Police tell students to get off Mt. Simmons

CORRECTION TO THIS ARTICLE: An earlier version of this article used the wrong pronoun for Dheera Venkatraman PhD '15.

Police tell students to get off Mt. Simmons

Students scaling the mountainous pile of snow behind Simmons Hall in past weeks were confronted by police officers and told to leave. Some were reportedly threatened with arrest if they did not comply.

By multiple accounts, police told climbers to get off the nearly five-story mountain. In an email to The Tech, Jeremy Warnick, a spokesman for the Cambridge Police, cited public safety as their chief concern, “trespassing aside.”

“Falling from any significantly large snow mountain could lead to an injury or something more severe,” Warnick said.

Students nevertheless continued to entertain themselves on the snow pile, whether to climb, sled, or even snowboard down what was dubbed “Mt. Simmons.” Some were also careful to avoid getting caught.

“My friends and I climbed it in swimsuits … When we heard that the police were on their way, we took some hasty but necessary selfies and scrambled off,” Wendi Gurazio ’18 said. “I don’t think any of us has ever been arrested, but I’m certain that none of us wanted our first time to be in bikinis.”

MIT students aren’t the only ones seemingly fixated on the mountain. The Boston Globe published an article focusing on Dheera Venkatraman’s (PhD ’15) experience trekking the mountain. An avid winter hiker, he forwent a visit to the White Mountains and visited Mt. Simmons instead. A Buzzfeed post with over 2 million views also featured Mt. Simmons.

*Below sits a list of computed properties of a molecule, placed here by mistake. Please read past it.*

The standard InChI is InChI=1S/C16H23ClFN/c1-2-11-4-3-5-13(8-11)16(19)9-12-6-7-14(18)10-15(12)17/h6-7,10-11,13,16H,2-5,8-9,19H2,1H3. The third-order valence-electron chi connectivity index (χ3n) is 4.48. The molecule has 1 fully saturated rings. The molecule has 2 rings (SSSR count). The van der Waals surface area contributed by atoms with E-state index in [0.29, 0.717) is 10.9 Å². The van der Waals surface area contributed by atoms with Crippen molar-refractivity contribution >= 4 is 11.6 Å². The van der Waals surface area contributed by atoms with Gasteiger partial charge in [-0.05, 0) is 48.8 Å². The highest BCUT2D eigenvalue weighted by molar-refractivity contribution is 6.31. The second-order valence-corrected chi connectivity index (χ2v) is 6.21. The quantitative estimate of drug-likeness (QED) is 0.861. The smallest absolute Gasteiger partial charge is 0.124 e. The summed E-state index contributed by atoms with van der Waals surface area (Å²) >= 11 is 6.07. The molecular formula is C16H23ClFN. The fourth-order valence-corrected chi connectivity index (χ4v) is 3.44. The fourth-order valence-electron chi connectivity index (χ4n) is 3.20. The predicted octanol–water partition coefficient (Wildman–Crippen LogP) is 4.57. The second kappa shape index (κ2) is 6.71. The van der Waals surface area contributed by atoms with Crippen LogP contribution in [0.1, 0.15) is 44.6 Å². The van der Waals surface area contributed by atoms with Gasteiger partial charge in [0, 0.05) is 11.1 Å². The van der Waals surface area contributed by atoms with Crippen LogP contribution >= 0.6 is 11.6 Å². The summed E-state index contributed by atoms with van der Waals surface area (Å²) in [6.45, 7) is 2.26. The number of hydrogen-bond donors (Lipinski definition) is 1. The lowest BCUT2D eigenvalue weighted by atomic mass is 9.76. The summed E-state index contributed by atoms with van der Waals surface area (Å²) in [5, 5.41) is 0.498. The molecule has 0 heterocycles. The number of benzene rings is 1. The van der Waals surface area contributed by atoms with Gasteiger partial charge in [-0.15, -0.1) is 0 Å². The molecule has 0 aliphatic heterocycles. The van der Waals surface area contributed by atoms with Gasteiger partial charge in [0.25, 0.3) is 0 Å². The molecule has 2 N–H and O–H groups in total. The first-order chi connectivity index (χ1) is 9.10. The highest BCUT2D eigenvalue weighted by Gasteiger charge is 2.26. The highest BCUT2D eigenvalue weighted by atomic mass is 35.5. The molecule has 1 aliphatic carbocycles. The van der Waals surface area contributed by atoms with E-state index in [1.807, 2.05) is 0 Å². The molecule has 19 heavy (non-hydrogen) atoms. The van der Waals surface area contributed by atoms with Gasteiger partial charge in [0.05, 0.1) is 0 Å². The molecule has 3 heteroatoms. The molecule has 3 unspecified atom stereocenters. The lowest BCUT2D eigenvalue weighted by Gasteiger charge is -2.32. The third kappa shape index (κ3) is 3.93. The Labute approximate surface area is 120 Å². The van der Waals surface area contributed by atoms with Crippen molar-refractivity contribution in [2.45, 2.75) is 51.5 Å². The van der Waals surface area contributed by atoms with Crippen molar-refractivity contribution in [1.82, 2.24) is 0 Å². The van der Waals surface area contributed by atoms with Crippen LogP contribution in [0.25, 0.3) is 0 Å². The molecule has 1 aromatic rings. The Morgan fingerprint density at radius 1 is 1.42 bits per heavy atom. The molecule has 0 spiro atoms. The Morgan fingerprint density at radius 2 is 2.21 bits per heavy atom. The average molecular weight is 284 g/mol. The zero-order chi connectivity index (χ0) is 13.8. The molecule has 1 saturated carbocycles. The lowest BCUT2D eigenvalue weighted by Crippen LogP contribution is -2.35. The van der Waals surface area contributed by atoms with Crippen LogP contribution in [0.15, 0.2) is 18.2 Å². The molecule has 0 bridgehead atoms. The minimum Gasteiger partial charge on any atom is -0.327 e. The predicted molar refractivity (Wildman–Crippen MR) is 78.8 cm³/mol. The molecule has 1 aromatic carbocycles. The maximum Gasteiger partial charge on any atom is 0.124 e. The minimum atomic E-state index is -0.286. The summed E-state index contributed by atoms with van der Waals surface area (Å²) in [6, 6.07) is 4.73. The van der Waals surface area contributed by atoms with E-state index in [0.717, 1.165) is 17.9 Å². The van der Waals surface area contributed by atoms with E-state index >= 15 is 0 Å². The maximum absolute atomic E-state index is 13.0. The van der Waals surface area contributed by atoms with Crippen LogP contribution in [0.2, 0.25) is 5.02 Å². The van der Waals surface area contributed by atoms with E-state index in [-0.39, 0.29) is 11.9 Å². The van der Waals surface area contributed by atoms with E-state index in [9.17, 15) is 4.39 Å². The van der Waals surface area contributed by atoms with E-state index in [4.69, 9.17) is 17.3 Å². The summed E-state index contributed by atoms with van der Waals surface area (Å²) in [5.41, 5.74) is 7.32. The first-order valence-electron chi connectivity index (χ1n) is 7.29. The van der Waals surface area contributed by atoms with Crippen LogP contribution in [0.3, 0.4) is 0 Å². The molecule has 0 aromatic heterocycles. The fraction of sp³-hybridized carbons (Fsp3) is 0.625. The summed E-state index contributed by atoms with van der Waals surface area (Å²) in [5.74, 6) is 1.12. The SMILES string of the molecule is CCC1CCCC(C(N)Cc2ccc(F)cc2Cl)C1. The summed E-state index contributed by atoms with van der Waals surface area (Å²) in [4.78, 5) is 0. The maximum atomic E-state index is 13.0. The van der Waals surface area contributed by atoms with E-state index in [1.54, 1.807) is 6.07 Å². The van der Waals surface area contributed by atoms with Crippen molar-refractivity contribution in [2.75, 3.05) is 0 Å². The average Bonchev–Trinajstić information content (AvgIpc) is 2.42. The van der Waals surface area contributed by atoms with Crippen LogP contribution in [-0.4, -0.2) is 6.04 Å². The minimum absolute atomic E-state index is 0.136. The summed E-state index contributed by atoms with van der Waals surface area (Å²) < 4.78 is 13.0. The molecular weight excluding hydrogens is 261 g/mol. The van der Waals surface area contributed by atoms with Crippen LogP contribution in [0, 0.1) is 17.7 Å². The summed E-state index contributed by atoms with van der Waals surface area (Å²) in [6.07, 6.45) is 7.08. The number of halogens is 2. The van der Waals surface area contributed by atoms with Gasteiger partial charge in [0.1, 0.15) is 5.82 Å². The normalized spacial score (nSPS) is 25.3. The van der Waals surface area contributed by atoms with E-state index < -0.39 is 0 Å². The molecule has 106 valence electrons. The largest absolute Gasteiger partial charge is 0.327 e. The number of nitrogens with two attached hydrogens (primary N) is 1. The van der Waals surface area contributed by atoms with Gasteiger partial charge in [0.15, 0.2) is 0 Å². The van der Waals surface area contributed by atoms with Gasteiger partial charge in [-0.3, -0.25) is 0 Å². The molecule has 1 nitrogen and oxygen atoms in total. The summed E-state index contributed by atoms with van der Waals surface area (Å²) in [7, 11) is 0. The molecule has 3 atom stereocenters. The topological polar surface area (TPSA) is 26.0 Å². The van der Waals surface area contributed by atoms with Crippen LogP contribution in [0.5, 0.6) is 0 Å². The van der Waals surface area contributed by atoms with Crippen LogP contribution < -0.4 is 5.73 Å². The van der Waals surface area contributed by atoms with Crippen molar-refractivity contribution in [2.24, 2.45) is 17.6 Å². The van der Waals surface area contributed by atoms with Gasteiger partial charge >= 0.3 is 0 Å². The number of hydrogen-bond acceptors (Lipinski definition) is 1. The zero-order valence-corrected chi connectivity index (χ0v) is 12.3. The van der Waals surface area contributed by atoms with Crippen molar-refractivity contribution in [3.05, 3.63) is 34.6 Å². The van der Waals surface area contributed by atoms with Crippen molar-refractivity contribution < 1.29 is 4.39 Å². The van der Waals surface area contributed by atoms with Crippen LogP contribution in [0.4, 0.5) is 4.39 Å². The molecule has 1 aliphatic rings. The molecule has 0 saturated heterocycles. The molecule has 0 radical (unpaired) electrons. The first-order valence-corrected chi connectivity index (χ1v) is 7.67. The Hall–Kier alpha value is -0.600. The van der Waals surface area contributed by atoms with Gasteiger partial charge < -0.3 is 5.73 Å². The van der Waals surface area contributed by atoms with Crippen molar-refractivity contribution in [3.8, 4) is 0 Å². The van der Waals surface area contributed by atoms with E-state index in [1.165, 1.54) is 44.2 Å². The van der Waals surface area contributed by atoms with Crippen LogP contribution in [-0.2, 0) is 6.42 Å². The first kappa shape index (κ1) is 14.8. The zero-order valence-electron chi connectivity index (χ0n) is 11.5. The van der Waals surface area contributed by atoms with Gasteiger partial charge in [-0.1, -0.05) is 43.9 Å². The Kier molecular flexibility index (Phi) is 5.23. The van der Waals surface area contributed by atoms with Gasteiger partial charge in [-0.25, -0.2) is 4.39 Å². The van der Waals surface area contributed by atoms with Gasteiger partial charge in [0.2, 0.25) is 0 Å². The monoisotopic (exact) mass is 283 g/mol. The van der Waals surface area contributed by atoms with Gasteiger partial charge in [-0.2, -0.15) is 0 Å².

Over the past week, excavators and trucks have been spotted removing snow from the mountain and taking it elsewhere. The previously towering snow pile now stands at only around two stories tall.

—William A. Rodríguez

Anonymous almost 8 years ago

Why are the Cambridge police dealing with a non-emergency issue on the MIT campus?

Anonymous almost 8 years ago

Because MIT is in Cambridge, and police do things other than respond to emergencies.

Anonymous almost 8 years ago

The proper pronoun for Dheera Venkatraman is "he", not "she".